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149-Page Dissertation Without Punctuation

A Ph.D. candidate in architecture at the University of British Columbia has successfully defended a 149-page, 52,438-word dissertation without any punctuation, The National Post reported. Patrick Stewart, the doctoral candidate, said that there are no rules at the university requiring punctuation. He also did not use uppercase letters, so that the writing appears to be a run-on sentence. In deference to some professors who objected to his approach, he started each chapter with a short abstract, written in standard English. Stewart's dissertation is about indigenous architecture and he said he wanted to reject the conventions of the English language. He said he was opposed to “the blind acceptance of English language conventions in academia.”

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Scholar discusses his book on the creation of the research university and disciplines

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Author of new book on the creation of the research university discusses the role of disciplines and information overload -- from the 18th century to the rise of MOOCs.

McConaughey for commencement? Wouldn't the money be better spent on time machine from 'Interstellar'? (essay)

My employer, the University of Houston, has been in the news: after much hemming and hawing, UH confessed it has forked over $135,000 (as well as $20,000 to the agency representing him) to the actor Matthew McConaughey to speak at next week’s graduation.

The money seems to have been well spent: our brand-new stadium, which stood half empty during the football season, is filling up for this event. Still, I cannot help but wonder if the money could have been spent otherwise. Given that our university advertises itself as the House That Innovation Built, why not use the honorarium as seed money for a time machine? After all, McConaughey managed to bounce through time in Interstellar.

I know, I know: What does a liberal arts professor know about the mechanics of time travel? Not much, I admit. But being a liberal arts professor has taught me a bit more about the mechanics of the Western tradition, the great conversation, the classical canon -- or whatever label you want to slap on the great books I have taught for more than twenty-five years. Reading is just another kind of time travel, of course. And having read and taught these works, I’ve come to see them as little more than a glorious series of commencement speeches. Some of these speeches are longer, some shorter, some in rhyme, some in prose, some pretending to be history, others posing as fiction, but all offering advice on how to live our lives.

What if we could bundle a few of these figures into our machine and bring them to our stadium to speak? While our engineers are working out the kinks -- don’t forget the airbags! -- here are a few previews.

Niccolò Machiavelli: “It’s good to be here. Honest. Honestly honest. I know: Why trust the author of The Prince? Easy: if you had the Medici family as an employer, you’d be honestly glad to be sweltering in this stadium, too. Let me share with you the knowledge I’ve acquired through long experience of politics, extended reading in antiquity and a recent jab at gardening. Primo, it is a general rule about men and women that they are ungrateful, fickle liars and deceivers -- except, that is, for the men and women, garbed in your magnificent robes, sitting here today in this great arena!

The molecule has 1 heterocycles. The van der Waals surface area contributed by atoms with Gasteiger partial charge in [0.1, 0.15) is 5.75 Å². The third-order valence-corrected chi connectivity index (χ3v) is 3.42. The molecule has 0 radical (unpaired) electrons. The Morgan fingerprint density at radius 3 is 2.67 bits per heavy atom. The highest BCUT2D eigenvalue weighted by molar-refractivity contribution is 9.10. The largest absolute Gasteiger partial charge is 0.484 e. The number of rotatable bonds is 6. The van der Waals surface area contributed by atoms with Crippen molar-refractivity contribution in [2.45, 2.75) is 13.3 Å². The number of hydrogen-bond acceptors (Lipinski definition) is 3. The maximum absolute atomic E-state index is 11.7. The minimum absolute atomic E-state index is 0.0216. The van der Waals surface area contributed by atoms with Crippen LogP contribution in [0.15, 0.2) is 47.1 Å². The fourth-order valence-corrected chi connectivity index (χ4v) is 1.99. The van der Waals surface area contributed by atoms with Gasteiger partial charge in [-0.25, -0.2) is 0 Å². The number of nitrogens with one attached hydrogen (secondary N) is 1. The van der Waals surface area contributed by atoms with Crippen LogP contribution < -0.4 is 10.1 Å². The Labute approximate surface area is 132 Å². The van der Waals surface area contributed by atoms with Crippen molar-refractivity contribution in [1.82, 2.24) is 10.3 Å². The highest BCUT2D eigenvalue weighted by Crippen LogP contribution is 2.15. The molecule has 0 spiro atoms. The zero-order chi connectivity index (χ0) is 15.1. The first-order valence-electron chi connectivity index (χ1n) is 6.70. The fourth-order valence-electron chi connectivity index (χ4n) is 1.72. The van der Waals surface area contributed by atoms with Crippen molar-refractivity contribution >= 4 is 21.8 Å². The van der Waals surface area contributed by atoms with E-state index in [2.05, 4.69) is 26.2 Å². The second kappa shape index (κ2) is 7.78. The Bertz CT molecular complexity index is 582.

Secundo, never forget that fortune might be like a river, but the job market in the humanities is like the plumbing at my place in Lombardy: nonexistent. If you wish to succeed, keep in mind it is good to be feared, but it’s even better to have a balanced investment portfolio.

E terzo, keep in mind that how we live is so very different from how we ought to live. And so, he who studies what ought to be done rather than what is done will learn the way to his downfall rather than to his preservation. This is why the English majors out there should get up now and enroll immediately in your school’s hotel and restaurant management program.”

Franz Kafka: “I shouldn’t even be here. As I explained to your emissaries, my one wish was to die in obscurity. Take my friend Max Brod. Please. No, seriously, this is why I asked my friend Max to burn all of my writings. He didn’t, it turns out. Max, if you’re out there, we need to talk. Let me level with you: when I learned about this invitation, I was moved. Until, that is, I was floored by this sudden fear that I’d show up today as a beetle. With two e’s. And not the ladybug sort of beetle, but the sort that just sends shivers down your spine. A roach, in fact. Dad, Mom, Sis: if you’re out there, look, I’m not a roach!

“But I did wake up with two strange men in my hotel bedroom. All of this didn’t give me much time to prepare my remarks -- the men seemed nice enough, but they ate my breakfast -- but I do have some advice. As you march into the world, armed with your endearingly ridiculous optimism and utterly unfounded confidence, bring a book along with you -- but the right kind of book.

“We ought to read only the kind of books that wound or stab us. I’ve always said that if the book we're reading doesn't wake us up with a blow to the head, what are we reading for? Oh, I see the president is waving to me: my time seems to be up. I wonder where those nice men from breakfast went. I’m sure they’ll find me.”